top of page

Mary Midgley and Philosophy as Plumbing

By Jack Walker - Philosophy Student @ Churchill College, Cambridge


I suspect that, like me, many students in the humanities often feel the need to justify the importance of their subject, especially when comparing ourselves to friends in STEM fields. When reading philosophy, I often find myself wondering, ‘Does any of this stuff actually matter?’ In my lowest moods, studying philosophy can even feel like I am doing something morally wrong – when there is so much bad in the world, isn’t it self-indulgent to spend so much time navel gazing? This article details my favourite response to these kinds of pessimistic questions, focusing on an analogy from the wonderful philosopher Mary Midgley.

Rather than something ‘splendid but gratuitous’, Midgley presents a vision of philosophy as a vital requirement that harms the whole of society if done poorly. This is because, whether or not we recognise it, all cultures make use of deep underlying assumptions and conceptual schemes. Indeed, these assumptions are often so deep that we rarely ever realise that we have made them until they begin to go wrong. In this sense, Midgley argues that philosophy is like plumbing. Both are vital and complex systems that lie beneath the surface. Each was shaped over time by groups of people, rather than being consciously planned and are constantly altered in order to suit our particular needs. Finally, both philosophy and plumbing are often ignored until something starts to smell funny.

Consider the case of anthropocentrism as a concrete example. Anthropocentrism means seeing humans as the absolute centre of value, as an objective fact about the universe. Midgley argues that this assumption is still deeply ingrained into our culture due to the influence of the Christian idea of humans being privileged creatures made in the image of God. This was then furthered by the Enlightenment idea that human rationality gives us the right to dominate the natural world. Kant wrote that ‘As the single being upon earth that possesses understanding, he [Man] is certainly titular lord of nature.’ Even with advances in science that seem to show the lack of a privileged position for humanity, it has been impossible to shift this deep cultural assumption. Only with the grim realities of climate change (the bad smell in the plumbing), have people begun to diagnose anthropocentrism as a core problem and attempt to different worldviews. The main takeaway then is that any given conceptual scheme is ‘a tool to be used, not a final decree of fate or an idol to be worshipped’.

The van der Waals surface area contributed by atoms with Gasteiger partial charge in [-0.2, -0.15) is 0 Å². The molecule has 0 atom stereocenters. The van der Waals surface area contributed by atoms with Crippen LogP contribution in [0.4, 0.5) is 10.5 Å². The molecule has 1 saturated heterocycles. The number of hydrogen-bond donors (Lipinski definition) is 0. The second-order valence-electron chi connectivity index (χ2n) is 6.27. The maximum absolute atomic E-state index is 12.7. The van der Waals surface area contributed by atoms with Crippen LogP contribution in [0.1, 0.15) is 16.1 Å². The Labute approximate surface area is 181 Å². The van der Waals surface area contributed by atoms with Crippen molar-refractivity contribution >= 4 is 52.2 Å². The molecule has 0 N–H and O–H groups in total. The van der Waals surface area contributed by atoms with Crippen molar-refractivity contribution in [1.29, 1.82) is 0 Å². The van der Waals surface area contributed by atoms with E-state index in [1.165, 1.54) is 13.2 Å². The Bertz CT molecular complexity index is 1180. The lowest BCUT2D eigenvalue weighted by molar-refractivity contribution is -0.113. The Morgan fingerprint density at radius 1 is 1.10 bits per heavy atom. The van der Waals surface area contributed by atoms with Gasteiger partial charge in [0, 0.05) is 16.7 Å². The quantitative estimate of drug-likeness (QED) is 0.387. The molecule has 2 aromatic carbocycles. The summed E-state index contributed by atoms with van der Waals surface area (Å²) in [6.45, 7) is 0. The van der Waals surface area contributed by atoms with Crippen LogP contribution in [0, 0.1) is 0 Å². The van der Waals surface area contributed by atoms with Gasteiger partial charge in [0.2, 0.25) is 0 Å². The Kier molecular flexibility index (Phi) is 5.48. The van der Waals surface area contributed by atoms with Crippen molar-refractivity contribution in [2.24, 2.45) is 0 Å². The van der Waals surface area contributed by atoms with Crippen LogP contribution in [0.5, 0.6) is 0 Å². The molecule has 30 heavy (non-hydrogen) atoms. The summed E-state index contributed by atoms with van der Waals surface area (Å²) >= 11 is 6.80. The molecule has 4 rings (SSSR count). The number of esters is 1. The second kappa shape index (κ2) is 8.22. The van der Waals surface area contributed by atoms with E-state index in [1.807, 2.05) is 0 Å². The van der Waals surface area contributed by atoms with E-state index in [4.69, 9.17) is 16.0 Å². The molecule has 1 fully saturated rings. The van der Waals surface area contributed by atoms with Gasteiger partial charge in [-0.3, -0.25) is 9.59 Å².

I will finish by noting a wider lesson that Midgley’s picture of philosophy can teach us. Once we see that philosophical issues arise in response to concrete problems, rather than floating around free from worldly circumstances, the case for diversity in philosophy becomes all the more pressing. Philosophy is unfortunately still a discipline that is incredibly dominated by men and white people. Midgley herself studied philosophy in Oxford during WW2, where she notes that the absence of men (due to conscription) ‘made it a good deal easier for a woman to be heard.’ Liz McKinnell shows the importance of diversity strongly when she writes, ‘if philosophy is dominated by particular types of people, it will address the problems that affect those people, and deal with them in ways that are liable to suit those groups.’ We should however leave the last word on this point to Midgley herself. She writes, ‘Learning is not a private playground of the learned. It is something that belongs to and affects all of us.’

Further reading:

  1. Anscombe, Foot, Midgley and Murdoch: A female philosophical school? – Rachael Wiseman (post on

  2. Philosophical Plumbing in the 21st Century – Liz McKinnell

  3. Philosophical Plumbing and Utopias, Dolphins and Computers: Problems of Philosophical Plumbing - Mary Midgley


bottom of page